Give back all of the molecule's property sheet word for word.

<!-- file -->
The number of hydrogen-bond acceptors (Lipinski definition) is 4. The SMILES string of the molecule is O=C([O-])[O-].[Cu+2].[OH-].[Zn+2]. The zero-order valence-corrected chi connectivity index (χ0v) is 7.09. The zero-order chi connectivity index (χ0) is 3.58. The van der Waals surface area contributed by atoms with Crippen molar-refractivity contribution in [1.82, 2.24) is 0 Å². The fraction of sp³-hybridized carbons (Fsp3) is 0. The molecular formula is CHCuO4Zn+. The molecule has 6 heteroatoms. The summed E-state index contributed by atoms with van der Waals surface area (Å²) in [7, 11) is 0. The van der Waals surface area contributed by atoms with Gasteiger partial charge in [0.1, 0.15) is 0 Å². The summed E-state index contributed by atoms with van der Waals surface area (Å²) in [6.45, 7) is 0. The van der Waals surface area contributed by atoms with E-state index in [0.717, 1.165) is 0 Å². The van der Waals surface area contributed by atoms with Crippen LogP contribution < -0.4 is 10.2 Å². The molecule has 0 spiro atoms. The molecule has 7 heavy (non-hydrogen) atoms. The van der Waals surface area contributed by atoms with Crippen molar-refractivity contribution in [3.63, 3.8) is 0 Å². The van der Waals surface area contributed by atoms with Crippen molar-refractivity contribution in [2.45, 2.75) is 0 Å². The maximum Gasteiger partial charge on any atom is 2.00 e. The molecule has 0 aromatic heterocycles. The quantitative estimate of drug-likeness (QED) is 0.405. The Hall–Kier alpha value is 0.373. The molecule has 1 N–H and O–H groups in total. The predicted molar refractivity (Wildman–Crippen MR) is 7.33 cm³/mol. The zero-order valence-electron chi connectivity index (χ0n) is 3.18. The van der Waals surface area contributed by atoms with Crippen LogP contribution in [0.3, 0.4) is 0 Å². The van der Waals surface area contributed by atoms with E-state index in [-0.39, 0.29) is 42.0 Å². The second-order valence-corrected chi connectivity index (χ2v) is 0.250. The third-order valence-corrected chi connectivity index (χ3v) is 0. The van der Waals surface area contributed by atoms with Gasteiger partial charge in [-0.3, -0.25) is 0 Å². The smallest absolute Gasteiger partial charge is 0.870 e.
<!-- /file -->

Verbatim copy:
The number of hydrogen-bond acceptors (Lipinski definition) is 4. The SMILES string of the molecule is O=C([O-])[O-].[Cu+2].[OH-].[Zn+2]. The zero-order valence-corrected chi connectivity index (χ0v) is 7.09. The zero-order chi connectivity index (χ0) is 3.58. The van der Waals surface area contributed by atoms with Crippen molar-refractivity contribution in [1.82, 2.24) is 0 Å². The fraction of sp³-hybridized carbons (Fsp3) is 0. The molecular formula is CHCuO4Zn+. The molecule has 6 heteroatoms. The summed E-state index contributed by atoms with van der Waals surface area (Å²) in [7, 11) is 0. The van der Waals surface area contributed by atoms with Gasteiger partial charge in [0.1, 0.15) is 0 Å². The summed E-state index contributed by atoms with van der Waals surface area (Å²) in [6.45, 7) is 0. The van der Waals surface area contributed by atoms with E-state index in [0.717, 1.165) is 0 Å². The van der Waals surface area contributed by atoms with Crippen LogP contribution < -0.4 is 10.2 Å². The molecule has 0 spiro atoms. The molecule has 7 heavy (non-hydrogen) atoms. The van der Waals surface area contributed by atoms with Crippen molar-refractivity contribution in [3.63, 3.8) is 0 Å². The van der Waals surface area contributed by atoms with Crippen molar-refractivity contribution in [2.45, 2.75) is 0 Å². The maximum Gasteiger partial charge on any atom is 2.00 e. The molecule has 0 aromatic heterocycles. The quantitative estimate of drug-likeness (QED) is 0.405. The Hall–Kier alpha value is 0.373. The molecule has 1 N–H and O–H groups in total. The predicted molar refractivity (Wildman–Crippen MR) is 7.33 cm³/mol. The zero-order valence-electron chi connectivity index (χ0n) is 3.18. The van der Waals surface area contributed by atoms with Crippen LogP contribution in [0.3, 0.4) is 0 Å². The van der Waals surface area contributed by atoms with E-state index in [-0.39, 0.29) is 42.0 Å². The second-order valence-corrected chi connectivity index (χ2v) is 0.250. The third-order valence-corrected chi connectivity index (χ3v) is 0. The van der Waals surface area contributed by atoms with Gasteiger partial charge in [-0.3, -0.25) is 0 Å². The smallest absolute Gasteiger partial charge is 0.870 e.